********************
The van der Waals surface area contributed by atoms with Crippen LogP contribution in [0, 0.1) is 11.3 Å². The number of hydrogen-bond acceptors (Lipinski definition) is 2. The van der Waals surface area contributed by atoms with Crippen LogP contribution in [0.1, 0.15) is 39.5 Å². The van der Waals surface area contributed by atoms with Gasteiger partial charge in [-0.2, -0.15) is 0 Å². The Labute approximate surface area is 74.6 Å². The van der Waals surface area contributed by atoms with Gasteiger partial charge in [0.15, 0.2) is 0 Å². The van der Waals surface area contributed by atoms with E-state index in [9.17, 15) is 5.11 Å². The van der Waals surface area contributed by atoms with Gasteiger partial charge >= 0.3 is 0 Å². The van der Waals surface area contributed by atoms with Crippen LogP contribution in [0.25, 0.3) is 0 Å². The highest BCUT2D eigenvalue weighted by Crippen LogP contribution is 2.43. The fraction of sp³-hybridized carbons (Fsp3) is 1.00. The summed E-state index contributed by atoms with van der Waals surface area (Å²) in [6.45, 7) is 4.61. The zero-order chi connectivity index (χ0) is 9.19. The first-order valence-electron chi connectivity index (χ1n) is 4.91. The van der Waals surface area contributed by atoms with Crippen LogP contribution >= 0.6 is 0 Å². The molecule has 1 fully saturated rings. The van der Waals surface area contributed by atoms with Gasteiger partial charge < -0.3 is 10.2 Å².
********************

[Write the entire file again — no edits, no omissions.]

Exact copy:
The van der Waals surface area contributed by atoms with Crippen LogP contribution in [0, 0.1) is 11.3 Å². The number of hydrogen-bond acceptors (Lipinski definition) is 2. The van der Waals surface area contributed by atoms with Crippen LogP contribution in [0.1, 0.15) is 39.5 Å². The van der Waals surface area contributed by atoms with Gasteiger partial charge in [-0.2, -0.15) is 0 Å². The Labute approximate surface area is 74.6 Å². The van der Waals surface area contributed by atoms with Gasteiger partial charge in [0.15, 0.2) is 0 Å². The van der Waals surface area contributed by atoms with E-state index in [9.17, 15) is 5.11 Å². The van der Waals surface area contributed by atoms with Gasteiger partial charge >= 0.3 is 0 Å². The van der Waals surface area contributed by atoms with Crippen LogP contribution in [0.25, 0.3) is 0 Å². The highest BCUT2D eigenvalue weighted by Crippen LogP contribution is 2.43. The fraction of sp³-hybridized carbons (Fsp3) is 1.00. The summed E-state index contributed by atoms with van der Waals surface area (Å²) in [6.45, 7) is 4.61. The zero-order chi connectivity index (χ0) is 9.19. The first-order valence-electron chi connectivity index (χ1n) is 4.91. The van der Waals surface area contributed by atoms with Crippen LogP contribution >= 0.6 is 0 Å². The molecule has 1 fully saturated rings. The van der Waals surface area contributed by atoms with Gasteiger partial charge < -0.3 is 10.2 Å².